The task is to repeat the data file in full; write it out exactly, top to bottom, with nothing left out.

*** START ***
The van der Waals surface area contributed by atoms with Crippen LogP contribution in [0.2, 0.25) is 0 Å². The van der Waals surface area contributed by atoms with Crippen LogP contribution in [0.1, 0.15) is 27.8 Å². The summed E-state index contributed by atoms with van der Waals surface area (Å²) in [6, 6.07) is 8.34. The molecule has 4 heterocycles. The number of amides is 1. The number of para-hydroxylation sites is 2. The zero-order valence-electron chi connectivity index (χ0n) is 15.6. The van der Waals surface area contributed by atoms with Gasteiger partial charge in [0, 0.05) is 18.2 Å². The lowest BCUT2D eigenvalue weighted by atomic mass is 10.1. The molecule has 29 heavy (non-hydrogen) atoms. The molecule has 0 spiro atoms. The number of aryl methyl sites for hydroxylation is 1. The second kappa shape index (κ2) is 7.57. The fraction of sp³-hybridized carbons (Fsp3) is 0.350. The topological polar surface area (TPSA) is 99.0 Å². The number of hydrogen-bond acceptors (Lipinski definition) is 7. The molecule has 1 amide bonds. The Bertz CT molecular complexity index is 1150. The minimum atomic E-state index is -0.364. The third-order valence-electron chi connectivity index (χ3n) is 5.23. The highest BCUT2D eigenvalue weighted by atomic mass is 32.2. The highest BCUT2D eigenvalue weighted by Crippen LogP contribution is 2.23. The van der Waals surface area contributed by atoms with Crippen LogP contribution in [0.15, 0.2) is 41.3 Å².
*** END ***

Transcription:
The van der Waals surface area contributed by atoms with Crippen LogP contribution in [0.2, 0.25) is 0 Å². The van der Waals surface area contributed by atoms with Crippen LogP contribution in [0.1, 0.15) is 27.8 Å². The summed E-state index contributed by atoms with van der Waals surface area (Å²) in [6, 6.07) is 8.34. The molecule has 4 heterocycles. The number of amides is 1. The number of para-hydroxylation sites is 2. The zero-order valence-electron chi connectivity index (χ0n) is 15.6. The van der Waals surface area contributed by atoms with Gasteiger partial charge in [0, 0.05) is 18.2 Å². The lowest BCUT2D eigenvalue weighted by atomic mass is 10.1. The molecule has 29 heavy (non-hydrogen) atoms. The molecule has 0 spiro atoms. The number of aryl methyl sites for hydroxylation is 1. The second kappa shape index (κ2) is 7.57. The fraction of sp³-hybridized carbons (Fsp3) is 0.350. The topological polar surface area (TPSA) is 99.0 Å². The number of hydrogen-bond acceptors (Lipinski definition) is 7. The molecule has 1 amide bonds. The Bertz CT molecular complexity index is 1150. The minimum atomic E-state index is -0.364. The third-order valence-electron chi connectivity index (χ3n) is 5.23. The highest BCUT2D eigenvalue weighted by atomic mass is 32.2. The highest BCUT2D eigenvalue weighted by Crippen LogP contribution is 2.23. The van der Waals surface area contributed by atoms with Crippen LogP contribution in [0.15, 0.2) is 41.3 Å².